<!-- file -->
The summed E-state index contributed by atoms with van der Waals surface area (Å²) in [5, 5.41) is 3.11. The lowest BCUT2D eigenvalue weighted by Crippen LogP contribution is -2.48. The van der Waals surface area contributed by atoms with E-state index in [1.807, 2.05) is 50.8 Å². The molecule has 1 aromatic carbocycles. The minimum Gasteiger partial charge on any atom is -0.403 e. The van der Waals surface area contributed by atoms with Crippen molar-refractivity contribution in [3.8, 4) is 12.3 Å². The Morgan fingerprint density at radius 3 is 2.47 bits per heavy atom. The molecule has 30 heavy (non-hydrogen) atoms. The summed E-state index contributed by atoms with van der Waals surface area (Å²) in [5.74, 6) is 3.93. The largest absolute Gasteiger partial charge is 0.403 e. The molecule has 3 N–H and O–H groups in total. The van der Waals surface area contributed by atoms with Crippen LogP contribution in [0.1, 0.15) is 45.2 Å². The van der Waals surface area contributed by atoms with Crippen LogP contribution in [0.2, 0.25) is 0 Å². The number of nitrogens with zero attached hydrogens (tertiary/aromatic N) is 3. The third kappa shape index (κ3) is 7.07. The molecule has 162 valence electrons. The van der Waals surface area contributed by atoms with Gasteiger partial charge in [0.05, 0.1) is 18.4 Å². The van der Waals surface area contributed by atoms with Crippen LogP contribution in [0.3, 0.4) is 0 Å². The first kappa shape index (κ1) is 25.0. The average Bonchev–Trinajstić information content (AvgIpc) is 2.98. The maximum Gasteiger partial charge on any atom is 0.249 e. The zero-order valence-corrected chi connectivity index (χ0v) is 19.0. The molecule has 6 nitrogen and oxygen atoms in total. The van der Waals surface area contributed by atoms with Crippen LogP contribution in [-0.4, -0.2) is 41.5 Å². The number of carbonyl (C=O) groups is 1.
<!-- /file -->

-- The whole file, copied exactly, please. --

The summed E-state index contributed by atoms with van der Waals surface area (Å²) in [5, 5.41) is 3.11. The lowest BCUT2D eigenvalue weighted by Crippen LogP contribution is -2.48. The van der Waals surface area contributed by atoms with E-state index in [1.807, 2.05) is 50.8 Å². The molecule has 1 aromatic carbocycles. The minimum Gasteiger partial charge on any atom is -0.403 e. The van der Waals surface area contributed by atoms with Crippen molar-refractivity contribution in [3.8, 4) is 12.3 Å². The Morgan fingerprint density at radius 3 is 2.47 bits per heavy atom. The molecule has 30 heavy (non-hydrogen) atoms. The summed E-state index contributed by atoms with van der Waals surface area (Å²) in [5.74, 6) is 3.93. The largest absolute Gasteiger partial charge is 0.403 e. The molecule has 3 N–H and O–H groups in total. The van der Waals surface area contributed by atoms with Crippen LogP contribution in [0.1, 0.15) is 45.2 Å². The van der Waals surface area contributed by atoms with Crippen LogP contribution in [0.2, 0.25) is 0 Å². The number of nitrogens with zero attached hydrogens (tertiary/aromatic N) is 3. The third kappa shape index (κ3) is 7.07. The molecule has 162 valence electrons. The van der Waals surface area contributed by atoms with Gasteiger partial charge in [0.05, 0.1) is 18.4 Å². The van der Waals surface area contributed by atoms with Crippen LogP contribution in [0.3, 0.4) is 0 Å². The first kappa shape index (κ1) is 25.0. The average Bonchev–Trinajstić information content (AvgIpc) is 2.98. The maximum Gasteiger partial charge on any atom is 0.249 e. The zero-order valence-corrected chi connectivity index (χ0v) is 19.0. The molecule has 6 nitrogen and oxygen atoms in total. The van der Waals surface area contributed by atoms with Crippen LogP contribution in [-0.4, -0.2) is 41.5 Å². The number of carbonyl (C=O) groups is 1.